Tag Archives: Volunteering


9th December 2016

Check out this list of money-saving websites, services, and other products that will help you in your life.


I made this page so you all can easily find all of the companies, services, and products I use or recommend using. On this page, you’ll be able to find out how to make extra money, save money, make life easier, and more. I’ve only included what I use myself or what I would highly recommend to others.

Disclosure: There are some affiliate links below, but they are all products I encourage using. I won’t put anything on this page that I haven’t verified or personally used.


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Check out these 10 frugal gifts for a traveler. This list is full of gifts under $20. Perfect for Christmas, birthdays, and more.

10 Frugal Gifts For The Traveler Under $20

2nd December 2016

Are you excited for the holiday season? I am! I haven’t started any holiday shopping yet, but I already have laid out what I am getting for people. I’m shopping on a pretty tight budget this year, so I’ve decided to go with heartfelt and creative gifts.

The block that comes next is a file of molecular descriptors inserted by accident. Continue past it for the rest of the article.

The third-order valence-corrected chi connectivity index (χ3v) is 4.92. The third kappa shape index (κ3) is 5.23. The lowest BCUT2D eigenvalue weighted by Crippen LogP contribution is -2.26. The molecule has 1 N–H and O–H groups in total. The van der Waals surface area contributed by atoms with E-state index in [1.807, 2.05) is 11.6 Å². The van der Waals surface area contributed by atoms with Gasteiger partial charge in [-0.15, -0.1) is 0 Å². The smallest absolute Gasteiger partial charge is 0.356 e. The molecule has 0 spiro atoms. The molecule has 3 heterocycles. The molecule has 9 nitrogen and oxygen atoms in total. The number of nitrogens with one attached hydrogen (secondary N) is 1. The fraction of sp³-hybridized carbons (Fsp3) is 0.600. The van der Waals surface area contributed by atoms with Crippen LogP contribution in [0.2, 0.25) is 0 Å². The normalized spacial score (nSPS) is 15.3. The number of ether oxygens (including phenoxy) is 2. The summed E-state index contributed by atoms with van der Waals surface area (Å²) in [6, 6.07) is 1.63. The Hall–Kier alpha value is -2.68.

Buying a gift for someone doesn’t need to be expensive or stress inducing. The holiday season should be exciting and full of joy!

Here are some articles that can help you this holiday season:

Below, I have included 10 gifts that are under $20. These are gifts that are necessary or convenient for traveling, as well as gifts that are just for fun!

Check out these 10 frugal gifts for a traveler. This list is full of gifts under $20. Perfect for Christmas, birthdays, and more. Continue reading

Why I’ll Never Buy From A Breeder

7th November 2016


Anyone who reads this most likely has a friend or two who is regularly sharing updates on their local animal shelter.

Maybe they’re sharing a photo of a  pet who has been at the shelter for over 365 days or a lost pet who the shelter is caring for.

Whatever the case may be, animal shelters do a whole lot of good for animals, you, and the world as a whole.

Thousands, if not millions of animals get misplaced, tied up to trees, or left in crates in pouring rain. The animals only hope is that someone will find him or her and then what’s next?

Most likely, the animal will be dropped off at an animal shelter, where the people there will have to do A LOT of work for 1 animal. (This is if they are found, sadly, many animals are left to die due to the person no longer wanting to care for the animal).